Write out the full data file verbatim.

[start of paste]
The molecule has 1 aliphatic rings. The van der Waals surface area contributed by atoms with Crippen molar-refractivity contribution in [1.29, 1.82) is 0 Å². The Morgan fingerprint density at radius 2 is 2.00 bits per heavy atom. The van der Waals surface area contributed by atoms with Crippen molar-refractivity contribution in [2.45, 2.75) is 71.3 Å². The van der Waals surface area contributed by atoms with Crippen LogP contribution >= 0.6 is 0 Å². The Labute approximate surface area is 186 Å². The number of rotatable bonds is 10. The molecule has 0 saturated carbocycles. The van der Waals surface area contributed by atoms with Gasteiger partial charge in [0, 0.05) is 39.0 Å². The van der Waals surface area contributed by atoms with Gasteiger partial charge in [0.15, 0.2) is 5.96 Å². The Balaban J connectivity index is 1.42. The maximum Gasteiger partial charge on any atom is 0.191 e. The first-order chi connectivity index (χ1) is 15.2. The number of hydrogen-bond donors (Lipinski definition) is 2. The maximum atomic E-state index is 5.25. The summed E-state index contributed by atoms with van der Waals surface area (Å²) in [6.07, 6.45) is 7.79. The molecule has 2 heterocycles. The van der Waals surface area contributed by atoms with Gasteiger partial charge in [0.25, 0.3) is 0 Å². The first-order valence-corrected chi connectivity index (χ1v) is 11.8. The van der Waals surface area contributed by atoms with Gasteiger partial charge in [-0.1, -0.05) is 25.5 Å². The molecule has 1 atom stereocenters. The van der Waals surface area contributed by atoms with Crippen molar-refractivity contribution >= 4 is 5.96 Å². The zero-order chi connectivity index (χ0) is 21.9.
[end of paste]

The molecule has 1 aliphatic rings. The van der Waals surface area contributed by atoms with Crippen molar-refractivity contribution in [1.29, 1.82) is 0 Å². The Morgan fingerprint density at radius 2 is 2.00 bits per heavy atom. The van der Waals surface area contributed by atoms with Crippen molar-refractivity contribution in [2.45, 2.75) is 71.3 Å². The van der Waals surface area contributed by atoms with Crippen LogP contribution >= 0.6 is 0 Å². The Labute approximate surface area is 186 Å². The number of rotatable bonds is 10. The molecule has 0 saturated carbocycles. The van der Waals surface area contributed by atoms with Gasteiger partial charge in [0, 0.05) is 39.0 Å². The van der Waals surface area contributed by atoms with Gasteiger partial charge in [0.15, 0.2) is 5.96 Å². The Balaban J connectivity index is 1.42. The maximum Gasteiger partial charge on any atom is 0.191 e. The first-order chi connectivity index (χ1) is 15.2. The number of hydrogen-bond donors (Lipinski definition) is 2. The maximum atomic E-state index is 5.25. The summed E-state index contributed by atoms with van der Waals surface area (Å²) in [6.07, 6.45) is 7.79. The molecule has 2 heterocycles. The van der Waals surface area contributed by atoms with Gasteiger partial charge in [0.25, 0.3) is 0 Å². The first-order valence-corrected chi connectivity index (χ1v) is 11.8. The van der Waals surface area contributed by atoms with Gasteiger partial charge in [-0.1, -0.05) is 25.5 Å². The molecule has 1 atom stereocenters. The van der Waals surface area contributed by atoms with Crippen molar-refractivity contribution >= 4 is 5.96 Å². The zero-order chi connectivity index (χ0) is 21.9.